Deisseroth wins Massry Prize
The psychiatrist and bioengineer is being honored for his groundbreaking work in creating a viable technique for installing light-driven “on” and “off” switches on the surfaces of nerve cells, enabling investigators to learn exactly what they do.
Stanford Medicine examines well-being
The summer issue of the magazine delves into the question of how people thrive. It also includes a Q&A with author Laura Hillenbrand, who copes with chronic fatigue syndrome, on how she is leaving frailty behind.
A conversation with Laura Hillenbrand
In this podcast, author Laura Hillenbrand discusses her illness, her newfound strengths and how she is leaving frailty behind.
Faculty named endowed professors
Victor Carrion and Kari Nadeau have been appointed to endowed professorships at the School of Medicine.
A safer way for bone marrow transplants
Scientists have devised a way to destroy blood stem cells in mice without using chemotherapy or radiotherapy, both of which have toxic side effects.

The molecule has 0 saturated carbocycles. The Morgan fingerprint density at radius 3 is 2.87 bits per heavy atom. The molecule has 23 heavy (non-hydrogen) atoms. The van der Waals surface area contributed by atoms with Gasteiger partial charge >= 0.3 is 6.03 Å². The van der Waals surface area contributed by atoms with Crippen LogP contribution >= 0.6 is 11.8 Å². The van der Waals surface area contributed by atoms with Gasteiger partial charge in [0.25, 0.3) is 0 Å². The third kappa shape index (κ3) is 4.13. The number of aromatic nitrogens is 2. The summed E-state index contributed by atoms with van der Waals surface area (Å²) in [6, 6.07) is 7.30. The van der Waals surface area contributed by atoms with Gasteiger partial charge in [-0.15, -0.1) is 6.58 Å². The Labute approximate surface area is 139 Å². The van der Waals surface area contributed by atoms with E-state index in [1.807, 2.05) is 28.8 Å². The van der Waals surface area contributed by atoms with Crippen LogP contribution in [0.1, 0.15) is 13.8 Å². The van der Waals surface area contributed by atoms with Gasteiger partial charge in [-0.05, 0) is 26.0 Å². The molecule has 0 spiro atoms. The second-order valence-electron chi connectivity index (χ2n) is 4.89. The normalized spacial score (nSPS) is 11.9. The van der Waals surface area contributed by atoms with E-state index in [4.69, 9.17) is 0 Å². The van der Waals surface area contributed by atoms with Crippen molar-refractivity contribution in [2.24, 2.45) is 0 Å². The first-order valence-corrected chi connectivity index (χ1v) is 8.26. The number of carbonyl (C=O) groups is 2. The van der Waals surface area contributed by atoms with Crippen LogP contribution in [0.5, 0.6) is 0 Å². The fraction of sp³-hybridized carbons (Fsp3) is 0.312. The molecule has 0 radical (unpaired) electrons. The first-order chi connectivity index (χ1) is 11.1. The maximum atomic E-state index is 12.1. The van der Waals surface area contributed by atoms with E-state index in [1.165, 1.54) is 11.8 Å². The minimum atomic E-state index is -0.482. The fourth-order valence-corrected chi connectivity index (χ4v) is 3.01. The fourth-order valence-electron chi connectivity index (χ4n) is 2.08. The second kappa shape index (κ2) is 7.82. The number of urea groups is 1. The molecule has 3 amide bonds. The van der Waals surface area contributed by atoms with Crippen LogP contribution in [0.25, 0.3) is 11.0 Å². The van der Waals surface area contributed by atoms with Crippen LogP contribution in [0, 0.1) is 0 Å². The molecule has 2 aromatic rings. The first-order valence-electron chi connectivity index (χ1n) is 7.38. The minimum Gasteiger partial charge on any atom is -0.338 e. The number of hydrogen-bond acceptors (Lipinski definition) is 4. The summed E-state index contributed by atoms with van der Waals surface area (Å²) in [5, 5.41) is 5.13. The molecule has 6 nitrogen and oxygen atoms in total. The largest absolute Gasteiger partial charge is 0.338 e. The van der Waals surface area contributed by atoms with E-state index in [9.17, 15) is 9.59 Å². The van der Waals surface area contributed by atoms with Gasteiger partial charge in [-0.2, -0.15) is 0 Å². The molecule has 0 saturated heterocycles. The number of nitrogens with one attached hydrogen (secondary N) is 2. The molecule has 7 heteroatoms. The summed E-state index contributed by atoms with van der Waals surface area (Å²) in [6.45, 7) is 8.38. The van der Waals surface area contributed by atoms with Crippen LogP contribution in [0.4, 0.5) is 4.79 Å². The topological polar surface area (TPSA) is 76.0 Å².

Stanford, Google team up on health data
Stanford Medicine will use the power, security and scale of Google Cloud Platform to support precision health and more efficient patient care.
Tackling China’s rising chronic disease burden
A graduate seminar in Beijing brought together students from Stanford and China to consider solutions to China’s growing problems of cancer, stroke and heart disease.
Documentary nominated for Emmy
The short documentary by Stanford videographer Mark Hanlon captures Paul Kalanithi’s shifting perception of time while living with terminal cancer.
A lifesaving needle
In Madagascar, S.V. Mahadevan taught health-care workers how to insert a special needle into bone to gain access to the circulatory system. The technique was used to successfully treat a 2-month-old on the island with a life-threatening infection.
Sickle cell trait not as dangerous as thought
Surprising findings from a study of health records of thousands of African-American soldiers show that a common genetic condition poses far less risk than previously thought.
Leading in Precision Health
Stanford Medicine is leading the biomedical revolution in precision health, defining and developing the next generation of care that is proactive, predictive and precise.
A Legacy of Innovation
Stanford Medicine's unrivaled atmosphere of breakthrough thinking and interdisciplinary collaboration has fueled a long history of achievements.